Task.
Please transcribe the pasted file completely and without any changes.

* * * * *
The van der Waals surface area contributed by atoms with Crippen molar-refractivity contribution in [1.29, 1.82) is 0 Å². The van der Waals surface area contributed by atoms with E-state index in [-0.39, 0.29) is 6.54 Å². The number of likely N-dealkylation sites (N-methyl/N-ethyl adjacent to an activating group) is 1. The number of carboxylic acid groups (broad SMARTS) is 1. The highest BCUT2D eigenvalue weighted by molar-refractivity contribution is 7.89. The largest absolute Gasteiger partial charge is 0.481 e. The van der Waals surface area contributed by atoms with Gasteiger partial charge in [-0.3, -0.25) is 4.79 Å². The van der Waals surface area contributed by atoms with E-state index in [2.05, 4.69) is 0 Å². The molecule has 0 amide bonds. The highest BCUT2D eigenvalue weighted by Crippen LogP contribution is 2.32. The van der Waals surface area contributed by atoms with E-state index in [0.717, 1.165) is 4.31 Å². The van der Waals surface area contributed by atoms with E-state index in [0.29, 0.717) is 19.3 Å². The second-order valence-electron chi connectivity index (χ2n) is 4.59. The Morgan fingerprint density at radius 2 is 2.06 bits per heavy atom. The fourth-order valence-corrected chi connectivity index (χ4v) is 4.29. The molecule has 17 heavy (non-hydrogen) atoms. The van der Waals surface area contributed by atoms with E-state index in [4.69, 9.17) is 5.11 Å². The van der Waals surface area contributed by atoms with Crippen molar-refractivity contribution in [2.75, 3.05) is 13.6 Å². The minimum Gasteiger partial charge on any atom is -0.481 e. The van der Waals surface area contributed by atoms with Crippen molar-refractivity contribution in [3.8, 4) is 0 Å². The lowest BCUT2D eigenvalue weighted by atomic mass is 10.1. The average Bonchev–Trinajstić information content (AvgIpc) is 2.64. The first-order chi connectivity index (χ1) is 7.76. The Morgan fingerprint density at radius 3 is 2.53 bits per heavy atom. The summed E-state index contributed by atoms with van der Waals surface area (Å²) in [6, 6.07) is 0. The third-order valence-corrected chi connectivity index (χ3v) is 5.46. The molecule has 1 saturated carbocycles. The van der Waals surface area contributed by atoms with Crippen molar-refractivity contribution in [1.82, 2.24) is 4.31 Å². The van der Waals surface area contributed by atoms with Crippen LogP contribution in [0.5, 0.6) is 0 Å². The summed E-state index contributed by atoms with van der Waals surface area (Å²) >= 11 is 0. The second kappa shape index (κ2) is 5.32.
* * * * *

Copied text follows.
The van der Waals surface area contributed by atoms with Crippen molar-refractivity contribution in [1.29, 1.82) is 0 Å². The van der Waals surface area contributed by atoms with E-state index in [-0.39, 0.29) is 6.54 Å². The number of likely N-dealkylation sites (N-methyl/N-ethyl adjacent to an activating group) is 1. The number of carboxylic acid groups (broad SMARTS) is 1. The highest BCUT2D eigenvalue weighted by molar-refractivity contribution is 7.89. The largest absolute Gasteiger partial charge is 0.481 e. The van der Waals surface area contributed by atoms with Gasteiger partial charge in [-0.3, -0.25) is 4.79 Å². The van der Waals surface area contributed by atoms with E-state index in [2.05, 4.69) is 0 Å². The molecule has 0 amide bonds. The highest BCUT2D eigenvalue weighted by Crippen LogP contribution is 2.32. The van der Waals surface area contributed by atoms with E-state index in [0.717, 1.165) is 4.31 Å². The van der Waals surface area contributed by atoms with E-state index in [0.29, 0.717) is 19.3 Å². The second-order valence-electron chi connectivity index (χ2n) is 4.59. The Morgan fingerprint density at radius 2 is 2.06 bits per heavy atom. The fourth-order valence-corrected chi connectivity index (χ4v) is 4.29. The molecule has 17 heavy (non-hydrogen) atoms. The van der Waals surface area contributed by atoms with E-state index in [4.69, 9.17) is 5.11 Å². The van der Waals surface area contributed by atoms with Crippen molar-refractivity contribution in [2.75, 3.05) is 13.6 Å². The minimum Gasteiger partial charge on any atom is -0.481 e. The van der Waals surface area contributed by atoms with Crippen molar-refractivity contribution in [3.8, 4) is 0 Å². The lowest BCUT2D eigenvalue weighted by atomic mass is 10.1. The average Bonchev–Trinajstić information content (AvgIpc) is 2.64. The first-order chi connectivity index (χ1) is 7.76. The Morgan fingerprint density at radius 3 is 2.53 bits per heavy atom. The summed E-state index contributed by atoms with van der Waals surface area (Å²) in [6, 6.07) is 0. The third-order valence-corrected chi connectivity index (χ3v) is 5.46. The molecule has 1 saturated carbocycles. The van der Waals surface area contributed by atoms with Crippen molar-refractivity contribution in [1.82, 2.24) is 4.31 Å². The van der Waals surface area contributed by atoms with Crippen LogP contribution in [0.5, 0.6) is 0 Å². The summed E-state index contributed by atoms with van der Waals surface area (Å²) >= 11 is 0. The second kappa shape index (κ2) is 5.32.